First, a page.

Sunday, June 12, 2022

Perhaps the Only Thing Worthy of Veneration: Brevity

Guest Blogger

This post was prepared for a roundtable on Constitutional Faith and Veneration, convened as part of LevinsonFest 2022—a year-long series gathering scholars from diverse disciplines and viewpoints to reflect on Sandy Levinson’s influential work in constitutional law. 

Brian Christopher Jones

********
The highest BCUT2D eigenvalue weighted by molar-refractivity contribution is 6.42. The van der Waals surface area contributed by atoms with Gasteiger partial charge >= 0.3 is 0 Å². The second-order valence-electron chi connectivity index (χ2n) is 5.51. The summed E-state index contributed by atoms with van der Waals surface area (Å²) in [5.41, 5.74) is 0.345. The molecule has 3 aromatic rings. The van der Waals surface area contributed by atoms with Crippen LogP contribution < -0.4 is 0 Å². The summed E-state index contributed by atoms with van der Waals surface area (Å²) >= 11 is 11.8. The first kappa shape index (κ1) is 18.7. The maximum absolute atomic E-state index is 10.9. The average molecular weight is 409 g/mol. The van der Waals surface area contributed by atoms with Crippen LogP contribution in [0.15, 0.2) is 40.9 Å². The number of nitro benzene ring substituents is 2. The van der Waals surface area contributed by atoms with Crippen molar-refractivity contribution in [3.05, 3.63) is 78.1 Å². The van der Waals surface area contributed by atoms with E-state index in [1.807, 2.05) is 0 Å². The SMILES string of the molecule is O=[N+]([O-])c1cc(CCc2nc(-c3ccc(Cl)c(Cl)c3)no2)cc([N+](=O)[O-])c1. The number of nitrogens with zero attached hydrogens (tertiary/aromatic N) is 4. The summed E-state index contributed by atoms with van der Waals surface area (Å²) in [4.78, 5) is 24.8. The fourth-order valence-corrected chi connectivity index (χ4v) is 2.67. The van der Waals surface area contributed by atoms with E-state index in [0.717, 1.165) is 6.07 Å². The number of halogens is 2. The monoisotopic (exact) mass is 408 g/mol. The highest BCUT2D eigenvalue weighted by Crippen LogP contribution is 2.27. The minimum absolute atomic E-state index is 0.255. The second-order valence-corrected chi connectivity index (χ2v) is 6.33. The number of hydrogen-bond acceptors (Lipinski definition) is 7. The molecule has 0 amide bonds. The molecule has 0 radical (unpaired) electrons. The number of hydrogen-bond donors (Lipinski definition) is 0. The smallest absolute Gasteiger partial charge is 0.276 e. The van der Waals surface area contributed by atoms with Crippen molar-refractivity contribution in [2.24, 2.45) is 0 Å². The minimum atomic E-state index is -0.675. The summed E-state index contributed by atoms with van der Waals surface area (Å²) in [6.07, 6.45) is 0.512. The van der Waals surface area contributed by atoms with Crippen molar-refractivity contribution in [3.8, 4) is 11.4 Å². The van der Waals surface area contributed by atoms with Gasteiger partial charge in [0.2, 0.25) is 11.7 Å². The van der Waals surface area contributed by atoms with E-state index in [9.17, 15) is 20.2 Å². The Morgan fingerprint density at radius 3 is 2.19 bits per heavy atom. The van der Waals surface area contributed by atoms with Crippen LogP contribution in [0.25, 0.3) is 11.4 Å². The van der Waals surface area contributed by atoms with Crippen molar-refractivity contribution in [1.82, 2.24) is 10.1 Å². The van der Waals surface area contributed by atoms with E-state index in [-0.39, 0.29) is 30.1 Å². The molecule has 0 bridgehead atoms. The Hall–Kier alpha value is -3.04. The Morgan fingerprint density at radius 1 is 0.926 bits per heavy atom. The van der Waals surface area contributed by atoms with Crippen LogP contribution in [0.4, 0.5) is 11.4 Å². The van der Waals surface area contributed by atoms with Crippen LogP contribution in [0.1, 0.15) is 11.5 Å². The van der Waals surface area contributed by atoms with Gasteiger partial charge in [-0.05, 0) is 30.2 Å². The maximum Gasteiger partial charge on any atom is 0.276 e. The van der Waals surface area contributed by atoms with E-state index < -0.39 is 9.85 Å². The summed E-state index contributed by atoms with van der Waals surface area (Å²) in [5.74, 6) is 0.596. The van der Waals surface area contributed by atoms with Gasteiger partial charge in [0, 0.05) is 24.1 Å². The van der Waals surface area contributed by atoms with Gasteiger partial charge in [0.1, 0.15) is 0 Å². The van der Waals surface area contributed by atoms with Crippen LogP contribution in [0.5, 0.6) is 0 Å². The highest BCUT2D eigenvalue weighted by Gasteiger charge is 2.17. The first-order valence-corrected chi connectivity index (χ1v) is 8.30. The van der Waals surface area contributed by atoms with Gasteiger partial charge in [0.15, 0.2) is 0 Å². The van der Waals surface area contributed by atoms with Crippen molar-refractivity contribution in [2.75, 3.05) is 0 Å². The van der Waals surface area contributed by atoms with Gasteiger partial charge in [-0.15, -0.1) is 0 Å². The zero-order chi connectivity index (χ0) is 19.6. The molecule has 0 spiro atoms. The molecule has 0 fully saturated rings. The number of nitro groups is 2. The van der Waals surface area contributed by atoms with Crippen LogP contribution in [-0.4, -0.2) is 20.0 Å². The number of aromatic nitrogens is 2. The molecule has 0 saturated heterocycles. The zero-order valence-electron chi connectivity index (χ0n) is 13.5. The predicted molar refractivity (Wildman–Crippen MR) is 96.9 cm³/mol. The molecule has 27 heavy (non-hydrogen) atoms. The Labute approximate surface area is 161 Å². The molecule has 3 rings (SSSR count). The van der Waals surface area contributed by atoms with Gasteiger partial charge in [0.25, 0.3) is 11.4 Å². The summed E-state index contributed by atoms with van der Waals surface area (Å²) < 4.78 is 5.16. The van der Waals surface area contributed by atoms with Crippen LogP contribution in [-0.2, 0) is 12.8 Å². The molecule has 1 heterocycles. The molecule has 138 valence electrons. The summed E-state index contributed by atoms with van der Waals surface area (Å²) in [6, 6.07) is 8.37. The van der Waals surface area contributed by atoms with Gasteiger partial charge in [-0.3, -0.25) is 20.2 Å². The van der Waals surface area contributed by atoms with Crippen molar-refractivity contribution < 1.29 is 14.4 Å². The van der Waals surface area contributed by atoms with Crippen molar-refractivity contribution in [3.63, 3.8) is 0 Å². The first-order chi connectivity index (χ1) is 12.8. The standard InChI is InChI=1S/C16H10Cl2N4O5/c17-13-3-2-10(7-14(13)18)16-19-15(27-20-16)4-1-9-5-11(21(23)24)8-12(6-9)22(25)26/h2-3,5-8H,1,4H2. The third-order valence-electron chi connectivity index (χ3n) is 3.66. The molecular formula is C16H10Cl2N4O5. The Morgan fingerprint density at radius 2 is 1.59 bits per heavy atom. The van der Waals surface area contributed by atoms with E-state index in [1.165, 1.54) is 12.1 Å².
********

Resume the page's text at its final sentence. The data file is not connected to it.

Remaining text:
Brevity may be the soul of wit, but you won’t find much wit in the American Constitution. The longer the document endures, the clunkier many of its qualities appear to contemporary readers: no direct election of the president, unbearably high amendment procedures, no mention of judicial strike down power for Acts of Congress, and no explicit acknowledgement of major constitutional principles such as democracy, the rule of law, or the separation of powers. And while new Supreme Court appointments often turn into a constitutional lovefest (at 1:15 and 6:30, respectively), many contemporary constitutional scholars harbor a growing tide of resentment against the American Constitution…and for good reason: its faults are many, not least when it comes to its democratic nature. And yet, the prospects of any formal constitutional change in the near future appears highly unlikely. With this avenue closed off for citizens, there are major questions as to what Americans should be thinking about in the coming years, as the US prepares to celebrate 250 years of nationhood. For all its faults and shortcomings, there may be one saving grace: brevity. Indeed, the brevity of America’s founding document may be worthy of veneration, and perhaps could be something to rally around in the coming years.